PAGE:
“When you are sitting here, you feel at home. You don’t even get this fresh feeling if you are sitting in a restaurant under a giant building,” Berkah said.

He believes that the local street cuisine is becoming a destination for foreigners, let alone the locals struggling with low income.

Despite the health risks of street food, street food vendors provide residents with employment opportunities and provide consumers with a fast and inexpensive source of food, according to an article published by one of the United Nations agency web portals. Migration from rural areas to urban centers also creates an increased daily need among many working people to eat outside of their homes.

Although it has been vastly underestimated and neglected because it is considered part of the informal sector, the contribution of street food vendors to the economies of developing countries is significant.

With their hidden beauty and prominence, street foods play an important role in capturing the attention of a growing community and low-income societies, particularly in a country like Ethiopia, which has a significant rural-urban migration.

Recently, Ethiopia’s streets are seeing food vendors’ presence increase steadily. Thus far, the providers are getting limited resources, and the perception both from the government and the public is not appreciative or encouraging. But officials in Jakarta view street food vendors as a means of meeting the food demands of a growing population.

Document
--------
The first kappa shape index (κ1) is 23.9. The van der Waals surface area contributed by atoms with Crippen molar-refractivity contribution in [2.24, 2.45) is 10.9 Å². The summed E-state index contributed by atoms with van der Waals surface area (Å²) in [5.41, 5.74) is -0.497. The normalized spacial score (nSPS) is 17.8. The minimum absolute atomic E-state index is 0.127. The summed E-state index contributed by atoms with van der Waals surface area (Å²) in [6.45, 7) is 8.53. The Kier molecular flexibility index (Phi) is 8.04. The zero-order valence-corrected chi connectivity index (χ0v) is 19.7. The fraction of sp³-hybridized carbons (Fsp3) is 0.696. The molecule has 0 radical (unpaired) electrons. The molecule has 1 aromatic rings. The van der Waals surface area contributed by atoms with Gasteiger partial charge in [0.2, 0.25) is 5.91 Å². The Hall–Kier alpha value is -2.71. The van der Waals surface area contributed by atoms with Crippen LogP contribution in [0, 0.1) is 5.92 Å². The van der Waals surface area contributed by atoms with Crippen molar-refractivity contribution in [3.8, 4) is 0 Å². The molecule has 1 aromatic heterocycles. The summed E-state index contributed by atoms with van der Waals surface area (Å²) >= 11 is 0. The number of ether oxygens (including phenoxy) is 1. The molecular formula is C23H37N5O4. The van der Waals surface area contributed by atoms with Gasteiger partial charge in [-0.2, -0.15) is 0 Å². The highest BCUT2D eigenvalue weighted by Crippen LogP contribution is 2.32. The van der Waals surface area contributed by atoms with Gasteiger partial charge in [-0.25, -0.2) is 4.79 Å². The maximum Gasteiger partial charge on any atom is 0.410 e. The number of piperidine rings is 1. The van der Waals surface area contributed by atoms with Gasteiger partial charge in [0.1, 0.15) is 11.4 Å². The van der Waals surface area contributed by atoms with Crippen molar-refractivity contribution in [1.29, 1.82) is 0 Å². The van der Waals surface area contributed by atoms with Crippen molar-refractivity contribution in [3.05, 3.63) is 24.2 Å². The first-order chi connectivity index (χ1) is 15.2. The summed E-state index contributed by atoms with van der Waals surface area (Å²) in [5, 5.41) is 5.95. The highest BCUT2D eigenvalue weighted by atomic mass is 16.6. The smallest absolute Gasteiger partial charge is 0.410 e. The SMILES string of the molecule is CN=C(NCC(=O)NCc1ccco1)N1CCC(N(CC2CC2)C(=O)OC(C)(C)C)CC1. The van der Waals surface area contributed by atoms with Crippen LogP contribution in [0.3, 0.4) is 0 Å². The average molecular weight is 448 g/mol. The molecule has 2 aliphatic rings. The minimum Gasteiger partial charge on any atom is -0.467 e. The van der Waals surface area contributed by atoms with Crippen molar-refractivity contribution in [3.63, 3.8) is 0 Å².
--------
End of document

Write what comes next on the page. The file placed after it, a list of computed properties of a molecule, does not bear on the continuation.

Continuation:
Ethiopia needs to install systematic mechanisms that allow more street food vendors to flourish, sustain, and produce more. The country also needs a government food self-sufficiency policy to accommodate daily demands for bread by many low-income earners and destitute segments of the community.

Economically speaking, street food is more traditional and cooked with locally produced resources than the food provided at giant restaurants with lavish resources and materials imported from abroad.

Apart from their relatively affordable prices, many urban dwellers choose to eat street food because of the nature of their jobs, which take them out of their homes in the wee hours of the morning till late at night. Experts, despite the importance of street food vendors, also recommend strict regulations to avoid concerns about the contamination of street food.

In Jakarta, considered to be cost-effective and sustainable for the growing population, motorbikes are the most widely used public transport system. Even though the sheer number of motorbikes is overwhelming, it is rare to see traffic accidents happening amidst the swarm of rushing vehicles.

In contrast, this model of motorcycle public transport in Ethiopia, especially in the capital Addis Ababa, is either criminalized or prohibited except for deliveries. It is rather high time that the Ethiopian government and businesses take lessons from Indonesia, as visitors suggest.